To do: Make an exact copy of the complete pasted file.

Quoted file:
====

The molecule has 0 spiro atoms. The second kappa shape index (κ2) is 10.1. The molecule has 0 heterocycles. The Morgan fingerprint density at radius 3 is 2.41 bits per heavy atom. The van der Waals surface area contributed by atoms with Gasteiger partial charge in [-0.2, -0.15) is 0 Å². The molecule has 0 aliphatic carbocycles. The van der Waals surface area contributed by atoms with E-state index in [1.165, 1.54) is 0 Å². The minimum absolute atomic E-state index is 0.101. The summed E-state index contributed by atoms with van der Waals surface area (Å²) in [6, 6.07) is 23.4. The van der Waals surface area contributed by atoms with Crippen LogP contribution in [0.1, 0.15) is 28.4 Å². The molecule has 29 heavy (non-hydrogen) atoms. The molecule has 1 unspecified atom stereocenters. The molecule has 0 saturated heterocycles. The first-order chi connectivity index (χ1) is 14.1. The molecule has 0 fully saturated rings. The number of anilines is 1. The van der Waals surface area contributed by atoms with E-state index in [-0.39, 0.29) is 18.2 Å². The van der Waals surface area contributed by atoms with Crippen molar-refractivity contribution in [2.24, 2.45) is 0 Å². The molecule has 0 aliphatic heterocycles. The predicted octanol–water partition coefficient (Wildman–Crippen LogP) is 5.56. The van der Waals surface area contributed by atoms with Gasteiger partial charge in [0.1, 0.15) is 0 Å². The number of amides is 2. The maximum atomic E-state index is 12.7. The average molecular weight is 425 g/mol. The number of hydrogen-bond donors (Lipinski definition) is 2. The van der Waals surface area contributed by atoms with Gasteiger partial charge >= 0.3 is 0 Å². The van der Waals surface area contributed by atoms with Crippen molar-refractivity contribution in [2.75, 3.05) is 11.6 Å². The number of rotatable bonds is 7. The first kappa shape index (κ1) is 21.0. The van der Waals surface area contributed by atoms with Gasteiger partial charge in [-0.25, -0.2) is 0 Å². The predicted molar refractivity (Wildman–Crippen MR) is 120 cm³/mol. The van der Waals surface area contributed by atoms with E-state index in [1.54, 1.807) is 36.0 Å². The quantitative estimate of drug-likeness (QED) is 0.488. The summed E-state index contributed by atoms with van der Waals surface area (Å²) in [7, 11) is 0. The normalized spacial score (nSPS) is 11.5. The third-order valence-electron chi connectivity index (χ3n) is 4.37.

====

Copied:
The molecule has 0 spiro atoms. The second kappa shape index (κ2) is 10.1. The molecule has 0 heterocycles. The Morgan fingerprint density at radius 3 is 2.41 bits per heavy atom. The van der Waals surface area contributed by atoms with Gasteiger partial charge in [-0.2, -0.15) is 0 Å². The molecule has 0 aliphatic carbocycles. The van der Waals surface area contributed by atoms with E-state index in [1.165, 1.54) is 0 Å². The minimum absolute atomic E-state index is 0.101. The summed E-state index contributed by atoms with van der Waals surface area (Å²) in [6, 6.07) is 23.4. The van der Waals surface area contributed by atoms with Crippen LogP contribution in [0.1, 0.15) is 28.4 Å². The molecule has 29 heavy (non-hydrogen) atoms. The molecule has 1 unspecified atom stereocenters. The molecule has 0 saturated heterocycles. The first-order chi connectivity index (χ1) is 14.1. The molecule has 0 fully saturated rings. The number of anilines is 1. The van der Waals surface area contributed by atoms with E-state index in [-0.39, 0.29) is 18.2 Å². The van der Waals surface area contributed by atoms with Crippen molar-refractivity contribution in [2.24, 2.45) is 0 Å². The molecule has 0 aliphatic heterocycles. The predicted octanol–water partition coefficient (Wildman–Crippen LogP) is 5.56. The van der Waals surface area contributed by atoms with Gasteiger partial charge in [0.1, 0.15) is 0 Å². The number of amides is 2. The maximum atomic E-state index is 12.7. The average molecular weight is 425 g/mol. The number of hydrogen-bond donors (Lipinski definition) is 2. The van der Waals surface area contributed by atoms with Gasteiger partial charge >= 0.3 is 0 Å². The van der Waals surface area contributed by atoms with Crippen molar-refractivity contribution in [2.75, 3.05) is 11.6 Å². The number of rotatable bonds is 7. The first kappa shape index (κ1) is 21.0. The van der Waals surface area contributed by atoms with Gasteiger partial charge in [-0.25, -0.2) is 0 Å². The predicted molar refractivity (Wildman–Crippen MR) is 120 cm³/mol. The van der Waals surface area contributed by atoms with E-state index in [1.54, 1.807) is 36.0 Å². The quantitative estimate of drug-likeness (QED) is 0.488. The summed E-state index contributed by atoms with van der Waals surface area (Å²) in [7, 11) is 0. The normalized spacial score (nSPS) is 11.5. The third-order valence-electron chi connectivity index (χ3n) is 4.37.